Yet there are examples of recent of games which pay attention to the past and strive to translate the youthful ambitions of their developers into content more appropriate for today. Take The Last of Us, Naughty Dog’s apocalyptic tear-jerker which strikes me as one of the more noteworthy games of the past few years specifically because it tries to be “better” than its predecessors in ways more meaningful and self reflexive than simply technical accomplishment. The backwards-facing philosophy of The Last of Us is palpable in the extreme. Every button pressed feels like an apologetic shovel of dirt on the grave of Nathan Drake. The weight placed on every murder, every death, plays like an interactive apology for the influx of widowed households that line the paths Drake walked on his quests for treasure. Every acquaintance of Joel, diverse in their ages, genders, sexualities and races feel like personified apologies for the Resi-5-like ethnic cleansing of Drake’s globe trotting endeavours. Every one of your violent actions is conducted under the understanding, terrified, and always watching eyes of Ellie.
“Apology” is perhaps too strong a word here. Naughty Dog obviously still holds the Uncharted franchise dear, as do I, but there is an obvious consideration of the accusations some have levelled against the franchise as potentially problematic. Naughty Dog is a company which has had a similar generationally-defined career as Rockstar, but every iteration appears self aware and knowledgeable of the company’s own history.
Much more than this, however, is that The Last of Us excels in its own right. Certain elements might make the game “better” and show that its creators are aware of potential misgivings in their previous games, but the games succeeds on its own terms. It is technically proficient in the extreme, it has characters whose realisation is more believable and affecting than I can think of in another game, it has a wonderful score and a singular combat system which sits perfectly with the tightly controlled narrative context of the player’s actions. Nathan Drake still breathes in The Last of Us. He survives through the accomplished gun-play, the stunning environments, and Naughty Dog’s trademark cutscenes. He is the technical accomplishment behind The Last of Us, antecedent to the game’s unique strengths.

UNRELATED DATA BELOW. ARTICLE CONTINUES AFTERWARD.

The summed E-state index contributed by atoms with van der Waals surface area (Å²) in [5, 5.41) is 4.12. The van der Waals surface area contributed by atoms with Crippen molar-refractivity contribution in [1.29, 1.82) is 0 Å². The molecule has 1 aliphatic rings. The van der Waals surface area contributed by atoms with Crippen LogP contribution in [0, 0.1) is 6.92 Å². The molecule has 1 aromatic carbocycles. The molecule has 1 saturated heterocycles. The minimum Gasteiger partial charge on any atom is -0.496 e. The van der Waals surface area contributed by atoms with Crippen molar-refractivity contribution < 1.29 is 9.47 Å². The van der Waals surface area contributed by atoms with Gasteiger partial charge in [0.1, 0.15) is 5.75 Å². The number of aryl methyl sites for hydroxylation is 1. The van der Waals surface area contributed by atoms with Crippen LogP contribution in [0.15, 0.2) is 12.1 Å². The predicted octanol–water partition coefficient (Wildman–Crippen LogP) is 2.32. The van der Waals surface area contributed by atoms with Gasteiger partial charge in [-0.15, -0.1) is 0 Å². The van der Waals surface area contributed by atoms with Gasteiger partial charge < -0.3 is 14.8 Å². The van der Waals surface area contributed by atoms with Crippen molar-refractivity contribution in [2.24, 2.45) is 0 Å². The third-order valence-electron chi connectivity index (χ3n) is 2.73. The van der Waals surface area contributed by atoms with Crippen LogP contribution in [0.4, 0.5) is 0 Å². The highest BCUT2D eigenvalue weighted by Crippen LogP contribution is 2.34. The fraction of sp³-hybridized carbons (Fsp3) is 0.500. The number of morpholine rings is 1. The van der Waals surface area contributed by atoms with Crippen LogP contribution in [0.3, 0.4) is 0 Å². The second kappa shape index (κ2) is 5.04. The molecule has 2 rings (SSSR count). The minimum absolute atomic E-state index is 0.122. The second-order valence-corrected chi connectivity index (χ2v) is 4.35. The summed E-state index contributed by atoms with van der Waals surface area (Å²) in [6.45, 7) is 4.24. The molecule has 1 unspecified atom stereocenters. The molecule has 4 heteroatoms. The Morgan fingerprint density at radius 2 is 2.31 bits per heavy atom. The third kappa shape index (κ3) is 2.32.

Rockstar are famous for not acknowledging the existence of other games and the merits contending franchises might hold. Grand Theft Auto 5 shows that Rockstar have now forgotten what made their own games so compelling. GTA5′s sun soaked setting and prototypical protagonists ensure it is a game full of nods to previous games in the franchise, but these are nothing but vacuous signifiers. Meaningless signposts that point to a time when all this was relevant.
The Last of Us does not efface Uncharted, nor should it. You’d be hard pressed to find an action game as fun or as polished as Uncharted 2. But Naughty Dog’s latest outing reveals the sense of maturity and self-reflexivity behind the decision making process that led to its creation; an honesty that is sorely lacking from Grand Theft Auto 5 and many other recent releases. The Last of Us punches hard and anyone who has played it, even just the prologue, will tell you that its punches hurt; but they do so in the most refreshing and remarkable of ways.
If the majority (and again, this is perhaps too sweeping a statement) of AAA games have barely changed outside of technical advances over the last 15 to 20 years, still circulating false ideologies of rebellion, of “punching upwards”, is it any wonder that legions of adoring fans act in similar ways? We can do (and have done) “better”. We can write stories, create characters and worlds, appropriate for the 2013 which sees video games as the most popular form of entertainment in the world, and we can do this in ways that respect the 20 years that brought us here. We can continue punching but do so where it matters, where it is still, and always will be, needed.